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Today sees the publication of the latest report from the Study of Early Education and Development (SEED), a major government longitudinal study evaluating early education in England. The report has been written by Professor Edward Melhuish, University of Birkbeck and 4Children, following a study of the quality of childminder provision in England.

The report identifies three key factors distinguishing the quality of care provided by childminders.

Key factors influencing quality include:

  • Participation in a quality improvement network: This had a positive influence on the quality of the childminder’s provision, particularly in distinguishing between those with a ‘good’ rating or higher from those with a lower rating.
  • Years of experience as a childminder: This factor distinguished outstanding settings from the rest.
  • A setting with a lower adult-to-child ratio (less children per adult) was more likely to have an adequate or above quality score, rather than a poor rating. Adult-to-child ratio did not appear to distinguish between the quality delivered at the higher end (adequate to good / outstanding).

The research involved consultants carrying out observational visits and short interviews within 100 childminder settings, focusing on:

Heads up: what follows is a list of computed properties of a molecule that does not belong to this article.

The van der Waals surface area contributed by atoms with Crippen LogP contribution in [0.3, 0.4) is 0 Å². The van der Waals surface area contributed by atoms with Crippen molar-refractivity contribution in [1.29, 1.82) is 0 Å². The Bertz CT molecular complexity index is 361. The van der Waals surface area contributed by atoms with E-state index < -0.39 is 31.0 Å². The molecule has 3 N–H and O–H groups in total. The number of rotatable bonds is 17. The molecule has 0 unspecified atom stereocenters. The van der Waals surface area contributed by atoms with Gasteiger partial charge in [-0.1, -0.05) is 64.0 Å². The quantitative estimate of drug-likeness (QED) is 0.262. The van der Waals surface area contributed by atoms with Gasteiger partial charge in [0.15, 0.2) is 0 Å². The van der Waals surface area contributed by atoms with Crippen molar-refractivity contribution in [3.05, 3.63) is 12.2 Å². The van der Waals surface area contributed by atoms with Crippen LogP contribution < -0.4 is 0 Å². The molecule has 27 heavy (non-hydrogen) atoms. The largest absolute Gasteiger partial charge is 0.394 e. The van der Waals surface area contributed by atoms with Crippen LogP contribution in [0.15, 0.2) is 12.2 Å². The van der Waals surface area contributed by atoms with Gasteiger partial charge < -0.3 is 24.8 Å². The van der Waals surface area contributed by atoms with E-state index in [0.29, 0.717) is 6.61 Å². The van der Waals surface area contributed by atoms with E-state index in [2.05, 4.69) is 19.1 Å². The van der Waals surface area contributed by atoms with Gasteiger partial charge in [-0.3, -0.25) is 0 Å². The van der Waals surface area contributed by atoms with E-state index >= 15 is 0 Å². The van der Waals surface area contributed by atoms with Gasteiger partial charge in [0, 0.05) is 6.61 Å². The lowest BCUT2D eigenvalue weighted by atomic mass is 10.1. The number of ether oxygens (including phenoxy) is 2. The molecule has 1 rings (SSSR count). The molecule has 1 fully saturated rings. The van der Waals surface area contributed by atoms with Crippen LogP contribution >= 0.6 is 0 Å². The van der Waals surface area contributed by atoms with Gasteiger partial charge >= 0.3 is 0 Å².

• The characteristics of the childminder i.e. the formal education, training and experience and whether they were part of a quality improvement network or scheme
  • What occurs within the setting i.e. children’s interactions with the childminder and other children, activities, and health and safety
  • The structure of the setting i.e. the child: adult ratio; learning environment and access to simulating play opportunities

Further data from the study include:

  • Three quarters of childminders taking part in the study were registered with the Local Authority to deliver funded places for two year old children
  • Almost half of childminders in the study were providing one or more funded early education places for three and four year olds.
  • Almost all of the childminders were open to care for children with Special Education Needs or Disabilities (SEN/D). On fifth cared for a child with SEN/D
  • Only half of childminders involved in the study were participating in a quality improvement programme or a quality assurance scheme (QIP/QAS)

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